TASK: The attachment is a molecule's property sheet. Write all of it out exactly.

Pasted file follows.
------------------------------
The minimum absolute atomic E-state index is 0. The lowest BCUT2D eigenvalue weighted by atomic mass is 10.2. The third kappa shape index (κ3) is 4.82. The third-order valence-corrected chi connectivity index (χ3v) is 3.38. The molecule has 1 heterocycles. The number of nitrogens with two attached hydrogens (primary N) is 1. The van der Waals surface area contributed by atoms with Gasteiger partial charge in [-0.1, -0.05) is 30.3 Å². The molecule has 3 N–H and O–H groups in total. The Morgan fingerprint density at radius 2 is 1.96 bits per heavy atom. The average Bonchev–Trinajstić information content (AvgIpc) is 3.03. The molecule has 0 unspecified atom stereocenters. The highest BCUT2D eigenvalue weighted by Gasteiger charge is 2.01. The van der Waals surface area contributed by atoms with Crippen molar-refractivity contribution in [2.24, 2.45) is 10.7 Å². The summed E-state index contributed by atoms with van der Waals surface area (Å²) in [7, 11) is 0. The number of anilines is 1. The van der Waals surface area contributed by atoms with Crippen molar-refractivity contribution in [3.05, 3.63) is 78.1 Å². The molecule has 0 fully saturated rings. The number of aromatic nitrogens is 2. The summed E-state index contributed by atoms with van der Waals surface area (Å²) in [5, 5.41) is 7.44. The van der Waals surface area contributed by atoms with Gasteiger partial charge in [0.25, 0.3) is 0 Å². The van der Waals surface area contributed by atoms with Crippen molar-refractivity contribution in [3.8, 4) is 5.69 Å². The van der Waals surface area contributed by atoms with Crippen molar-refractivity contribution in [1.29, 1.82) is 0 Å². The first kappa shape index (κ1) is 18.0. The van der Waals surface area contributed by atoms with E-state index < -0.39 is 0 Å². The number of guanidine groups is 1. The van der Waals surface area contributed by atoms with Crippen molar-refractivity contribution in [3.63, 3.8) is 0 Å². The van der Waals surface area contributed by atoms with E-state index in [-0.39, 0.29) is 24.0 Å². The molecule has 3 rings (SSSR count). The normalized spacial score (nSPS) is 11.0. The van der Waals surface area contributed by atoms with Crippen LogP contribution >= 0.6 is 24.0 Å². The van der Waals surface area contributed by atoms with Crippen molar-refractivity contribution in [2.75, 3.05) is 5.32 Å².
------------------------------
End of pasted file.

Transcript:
The minimum absolute atomic E-state index is 0. The lowest BCUT2D eigenvalue weighted by atomic mass is 10.2. The third kappa shape index (κ3) is 4.82. The third-order valence-corrected chi connectivity index (χ3v) is 3.38. The molecule has 1 heterocycles. The number of nitrogens with two attached hydrogens (primary N) is 1. The van der Waals surface area contributed by atoms with Gasteiger partial charge in [-0.1, -0.05) is 30.3 Å². The molecule has 3 N–H and O–H groups in total. The Morgan fingerprint density at radius 2 is 1.96 bits per heavy atom. The average Bonchev–Trinajstić information content (AvgIpc) is 3.03. The molecule has 0 unspecified atom stereocenters. The highest BCUT2D eigenvalue weighted by Gasteiger charge is 2.01. The van der Waals surface area contributed by atoms with Crippen molar-refractivity contribution in [2.24, 2.45) is 10.7 Å². The summed E-state index contributed by atoms with van der Waals surface area (Å²) in [7, 11) is 0. The number of anilines is 1. The van der Waals surface area contributed by atoms with Crippen molar-refractivity contribution in [3.05, 3.63) is 78.1 Å². The molecule has 0 fully saturated rings. The number of aromatic nitrogens is 2. The summed E-state index contributed by atoms with van der Waals surface area (Å²) in [5, 5.41) is 7.44. The van der Waals surface area contributed by atoms with Gasteiger partial charge in [0.25, 0.3) is 0 Å². The van der Waals surface area contributed by atoms with Crippen molar-refractivity contribution in [3.8, 4) is 5.69 Å². The van der Waals surface area contributed by atoms with Crippen molar-refractivity contribution in [1.29, 1.82) is 0 Å². The first kappa shape index (κ1) is 18.0. The van der Waals surface area contributed by atoms with E-state index < -0.39 is 0 Å². The number of guanidine groups is 1. The van der Waals surface area contributed by atoms with Crippen molar-refractivity contribution in [3.63, 3.8) is 0 Å². The van der Waals surface area contributed by atoms with E-state index in [-0.39, 0.29) is 24.0 Å². The molecule has 3 rings (SSSR count). The normalized spacial score (nSPS) is 11.0. The van der Waals surface area contributed by atoms with Crippen LogP contribution >= 0.6 is 24.0 Å². The van der Waals surface area contributed by atoms with Crippen molar-refractivity contribution in [2.75, 3.05) is 5.32 Å².